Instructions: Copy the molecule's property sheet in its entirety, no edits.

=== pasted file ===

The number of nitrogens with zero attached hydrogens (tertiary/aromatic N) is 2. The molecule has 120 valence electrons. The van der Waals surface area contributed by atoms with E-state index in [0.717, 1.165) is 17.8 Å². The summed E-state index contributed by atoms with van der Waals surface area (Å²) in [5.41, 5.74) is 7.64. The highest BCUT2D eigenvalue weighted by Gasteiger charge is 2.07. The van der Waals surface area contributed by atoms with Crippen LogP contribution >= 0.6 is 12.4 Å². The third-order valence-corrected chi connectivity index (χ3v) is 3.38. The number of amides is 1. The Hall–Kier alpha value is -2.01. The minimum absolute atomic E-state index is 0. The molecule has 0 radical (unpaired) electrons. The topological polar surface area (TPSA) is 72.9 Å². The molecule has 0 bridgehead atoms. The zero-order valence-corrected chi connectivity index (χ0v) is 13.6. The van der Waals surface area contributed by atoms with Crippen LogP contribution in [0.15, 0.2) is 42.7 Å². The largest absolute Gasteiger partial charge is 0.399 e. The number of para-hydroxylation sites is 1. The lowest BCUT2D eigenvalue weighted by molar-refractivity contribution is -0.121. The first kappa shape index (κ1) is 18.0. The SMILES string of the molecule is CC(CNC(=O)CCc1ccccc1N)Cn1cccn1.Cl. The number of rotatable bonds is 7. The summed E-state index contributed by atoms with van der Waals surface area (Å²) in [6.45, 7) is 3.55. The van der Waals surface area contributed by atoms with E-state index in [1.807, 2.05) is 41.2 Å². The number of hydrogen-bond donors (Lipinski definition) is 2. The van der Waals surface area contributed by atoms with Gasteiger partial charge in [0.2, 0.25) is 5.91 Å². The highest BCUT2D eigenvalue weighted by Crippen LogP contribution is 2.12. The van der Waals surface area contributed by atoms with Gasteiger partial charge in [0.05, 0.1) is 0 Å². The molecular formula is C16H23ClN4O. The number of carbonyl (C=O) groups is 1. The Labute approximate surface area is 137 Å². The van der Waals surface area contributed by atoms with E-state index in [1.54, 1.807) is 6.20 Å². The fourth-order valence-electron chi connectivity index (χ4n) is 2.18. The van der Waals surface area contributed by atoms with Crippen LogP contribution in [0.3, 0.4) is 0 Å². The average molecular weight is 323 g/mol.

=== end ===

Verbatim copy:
The number of nitrogens with zero attached hydrogens (tertiary/aromatic N) is 2. The molecule has 120 valence electrons. The van der Waals surface area contributed by atoms with E-state index in [0.717, 1.165) is 17.8 Å². The summed E-state index contributed by atoms with van der Waals surface area (Å²) in [5.41, 5.74) is 7.64. The highest BCUT2D eigenvalue weighted by Gasteiger charge is 2.07. The van der Waals surface area contributed by atoms with Crippen LogP contribution >= 0.6 is 12.4 Å². The third-order valence-corrected chi connectivity index (χ3v) is 3.38. The number of amides is 1. The Hall–Kier alpha value is -2.01. The minimum absolute atomic E-state index is 0. The molecule has 0 radical (unpaired) electrons. The topological polar surface area (TPSA) is 72.9 Å². The molecule has 0 bridgehead atoms. The zero-order valence-corrected chi connectivity index (χ0v) is 13.6. The van der Waals surface area contributed by atoms with Crippen LogP contribution in [0.15, 0.2) is 42.7 Å². The largest absolute Gasteiger partial charge is 0.399 e. The number of para-hydroxylation sites is 1. The lowest BCUT2D eigenvalue weighted by molar-refractivity contribution is -0.121. The first kappa shape index (κ1) is 18.0. The SMILES string of the molecule is CC(CNC(=O)CCc1ccccc1N)Cn1cccn1.Cl. The number of rotatable bonds is 7. The summed E-state index contributed by atoms with van der Waals surface area (Å²) in [6.45, 7) is 3.55. The van der Waals surface area contributed by atoms with E-state index in [1.807, 2.05) is 41.2 Å². The number of hydrogen-bond donors (Lipinski definition) is 2. The van der Waals surface area contributed by atoms with Gasteiger partial charge in [0.2, 0.25) is 5.91 Å². The highest BCUT2D eigenvalue weighted by Crippen LogP contribution is 2.12. The van der Waals surface area contributed by atoms with Gasteiger partial charge in [0.05, 0.1) is 0 Å². The molecular formula is C16H23ClN4O. The number of carbonyl (C=O) groups is 1. The Labute approximate surface area is 137 Å². The van der Waals surface area contributed by atoms with E-state index in [1.54, 1.807) is 6.20 Å². The fourth-order valence-electron chi connectivity index (χ4n) is 2.18. The van der Waals surface area contributed by atoms with Crippen LogP contribution in [0.3, 0.4) is 0 Å². The average molecular weight is 323 g/mol.